Would you look at that! While trying, and failing, to start this post about squash soup, I accidentally ate an entire chocolate chip cookie dough ball from the Delancey walk-in! Let’s get right to it. I’ve been wanting to tell you about this soup for more than a week now, but a certain crazy-haired dancing maniac of a young person is getting a molar, or something, and has been waking up veeeerrrrrry early and then spending a large portion of the day crawl-running around the house/park/bathtub/Delancey, panting, grunting, and generally looking and acting a lot like Animal. After she goes to bed, I make myself a drink, warm up some soup, open a book, close the book, and sleep like a dead person.…Read more
Hi. I am writing this from my in-laws’ kitchen. Brandon is out on a bike ride with his dad. THEY’RE BOTH WEARING SPANDEX!!!! It’s a great day to be in New Jersey. Before the holiday sets in, while it’s still relatively quiet in the house, I wanted to share a recipe with you. I should say first that it’s not for Thanksgiving. I know you already have plenty of that. What we have here is something for this weekend, or next week. More specifically, what we have here is the soup that I will be eating over and over and over again, lunch after lunch and dinner after dinner, for months to come. The New Winter Favorite. I can tell…Read more
2010 didn’t exit quietly, and the last month of it was a royal mess. But my aunt is okay now – even heading back to work! The rewards of health! – and for that, we’re relieved. I’m home again and excited for a new year, for the return of plain, normal, everyday life. I love plain, normal, everyday life. The laundry, the occasional clean sheets, the morning coffee that I never brew right, the dog asleep on the couch, the arrival of the mail, the mail carrier who hates the dog, the restaurant, the work, the split pea soup. Few things are uglier than split pea soup, but that is alright with me. I’ve been on something of a split…Read more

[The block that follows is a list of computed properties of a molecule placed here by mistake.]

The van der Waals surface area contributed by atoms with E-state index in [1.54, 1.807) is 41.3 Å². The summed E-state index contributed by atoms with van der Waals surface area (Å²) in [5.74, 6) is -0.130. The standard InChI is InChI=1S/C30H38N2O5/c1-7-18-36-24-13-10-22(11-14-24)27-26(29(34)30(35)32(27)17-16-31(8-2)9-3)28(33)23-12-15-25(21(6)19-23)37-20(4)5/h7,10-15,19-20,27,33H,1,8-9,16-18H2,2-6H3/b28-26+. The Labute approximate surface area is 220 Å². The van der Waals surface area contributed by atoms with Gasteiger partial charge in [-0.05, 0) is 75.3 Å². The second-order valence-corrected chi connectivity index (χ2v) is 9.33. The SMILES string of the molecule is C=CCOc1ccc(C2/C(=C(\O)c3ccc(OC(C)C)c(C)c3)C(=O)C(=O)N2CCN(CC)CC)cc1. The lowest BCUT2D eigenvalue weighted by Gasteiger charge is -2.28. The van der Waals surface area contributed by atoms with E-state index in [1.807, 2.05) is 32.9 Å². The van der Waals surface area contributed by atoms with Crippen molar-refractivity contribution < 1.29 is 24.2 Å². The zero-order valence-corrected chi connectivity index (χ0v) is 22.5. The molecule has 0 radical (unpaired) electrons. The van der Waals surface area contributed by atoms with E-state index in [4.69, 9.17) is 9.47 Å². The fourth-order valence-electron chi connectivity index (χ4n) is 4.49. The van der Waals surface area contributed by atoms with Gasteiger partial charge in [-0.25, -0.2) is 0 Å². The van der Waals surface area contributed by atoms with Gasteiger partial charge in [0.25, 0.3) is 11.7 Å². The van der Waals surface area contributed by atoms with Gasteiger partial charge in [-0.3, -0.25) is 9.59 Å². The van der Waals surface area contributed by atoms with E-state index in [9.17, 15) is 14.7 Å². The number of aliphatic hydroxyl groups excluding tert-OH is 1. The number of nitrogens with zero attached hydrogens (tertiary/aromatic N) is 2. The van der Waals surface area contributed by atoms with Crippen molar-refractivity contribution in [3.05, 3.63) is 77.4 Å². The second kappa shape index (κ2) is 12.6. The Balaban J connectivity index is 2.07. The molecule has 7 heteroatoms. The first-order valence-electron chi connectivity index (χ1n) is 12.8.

That was not the week I planned to have. Whoa. A week ago yesterday, I went to bed like I do every night. I read “Shouts & Murmurs” in the New Yorker and wondered, as usual, why it wasn’t very funny. I set my glasses on top of the stack of books on my bedside table and then retrieved them when they fell, as usual, and slid behind the table. I felt pretty normal – which is to say, I didn’t feel abnormal. Until I woke up at 3:30 in the morning, feeling nauseous, and spent the next four days on the couch, trying to get down a glass of Gatorade. You know you’re very sick when even a nature…Read more
I have a confession to make. It probably seems like I live and breathe to cook, right? It probably seems like I never get tired of stirring and whisking and chopping, like I go to sleep at night spooning the refrigerator and wake up each morning to find a skillet under my pillow and a rainbow arcing gently, benevolently, over the stove. But the truth is, there are many days when I would rather do anything than cook. ANYTHING. Like, hit-myself-over-the-head-with-the-aforementioned-skillet anything. Anything. Lately, I’ve been having a lot of those days. At first, I thought it was because of my recent run of bad recipes. It’s hard to feel terribly excited about spending time in the kitchen after you’ve…Read more